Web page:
|Enterobacter cloacae on tryptic soy broth agar.|
Hormaeche & Edwards 1960
Cloaca Castellani & Chalmers, 1919
Enterobacter is a genus of common Gram-negative, facultatively anaerobic, rod-shaped, non-spore-forming bacteria of the family Enterobacteriaceae. It is the type genus of the order Enterobacterales. Several strains of these bacteria are pathogenic and cause opportunistic infections in immunocompromised (usually hospitalized) hosts and in those who are on mechanical ventilation. The urinary and respiratory tracts are the most common sites of infection. The genus Enterobacter is a member of the coliform group of bacteria. It does not belong to the fecal coliforms (or thermotolerant coliforms) group of bacteria, unlike Escherichia coli, because it is incapable of growth at 44.5 °C in the presence of bile salts. Some of them show quorum sensing properties.
One clinically important species from this genus is E. cloacae.
Researchers in 2018 reported, after detecting the presence on the International Space Station (ISS) of five Enterobacter bugandensis bacterial strains, none pathogenic to humans, that microorganisms on ISS should be carefully monitored to continue assuring a medically healthy environment for the astronauts.
The genus Enterobacter ferments lactose with gas production during a 48-hour incubation at 35-37 °C in the presence of bile salts and detergents. It is oxidase-negative, indole-negative, and urease-variable.
Treatment is dependent on local trends of antibiotic resistance. Enterobacter huaxiensis and Enterobacter chuandaensis are two recently discovered species that exhibit especially antibiotic resistant characteristics.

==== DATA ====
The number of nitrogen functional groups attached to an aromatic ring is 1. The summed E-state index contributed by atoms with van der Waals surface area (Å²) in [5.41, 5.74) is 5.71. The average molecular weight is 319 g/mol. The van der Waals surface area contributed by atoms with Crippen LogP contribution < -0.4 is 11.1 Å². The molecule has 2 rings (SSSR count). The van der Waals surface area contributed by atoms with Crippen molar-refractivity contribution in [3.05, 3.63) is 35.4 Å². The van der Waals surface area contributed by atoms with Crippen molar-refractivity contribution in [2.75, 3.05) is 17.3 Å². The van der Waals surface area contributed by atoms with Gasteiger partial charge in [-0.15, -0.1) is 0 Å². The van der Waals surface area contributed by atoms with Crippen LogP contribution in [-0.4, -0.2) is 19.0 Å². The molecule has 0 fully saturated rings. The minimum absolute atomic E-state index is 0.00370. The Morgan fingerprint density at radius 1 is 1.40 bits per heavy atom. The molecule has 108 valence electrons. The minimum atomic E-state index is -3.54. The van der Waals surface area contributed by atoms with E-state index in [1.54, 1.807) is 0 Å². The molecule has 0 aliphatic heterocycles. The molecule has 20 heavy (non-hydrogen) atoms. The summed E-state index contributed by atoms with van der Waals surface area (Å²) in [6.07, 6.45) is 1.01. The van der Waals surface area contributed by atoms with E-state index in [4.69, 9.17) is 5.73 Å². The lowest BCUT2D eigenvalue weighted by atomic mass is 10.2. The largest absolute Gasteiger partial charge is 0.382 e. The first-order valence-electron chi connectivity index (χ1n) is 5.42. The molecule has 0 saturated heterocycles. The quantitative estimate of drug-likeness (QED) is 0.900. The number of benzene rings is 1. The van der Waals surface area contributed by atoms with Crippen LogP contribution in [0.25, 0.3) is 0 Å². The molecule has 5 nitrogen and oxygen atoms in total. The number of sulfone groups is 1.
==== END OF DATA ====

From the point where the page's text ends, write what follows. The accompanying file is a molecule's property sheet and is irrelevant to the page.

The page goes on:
Cefepime, a fourth-generation cephalosporin from the β-Lactam antibiotic class.[more detail needed] Imipenem (a carbapenem) is often the antibiotic of choice. Aminoglycosides such as amikacin have been found to be very effective, as well. Quinolones can be an effective alternative.
Linked to obesity
A recent study has shown that the presence of Enterobacter cloacae B29 in the gut of a morbidly obese individual may have contributed to the patient’s obesity. Reduction of the bacterial load within the patient’s gut, from 35% E. cloacae B29 to non-detectable levels, was associated with a parallel reduction in endotoxin load in the patient and a concomitant, significant reduction in weight. Furthermore, the same bacterial strain, isolated from the patient, induced obesity and insulin resistance in germfree C57BL/6J mice that were being fed a high-fat diet. The study concludes that E. cloacae B29 may contribute to obesity in its human hosts through an endotoxin-induced, inflammation-mediated mechanism.
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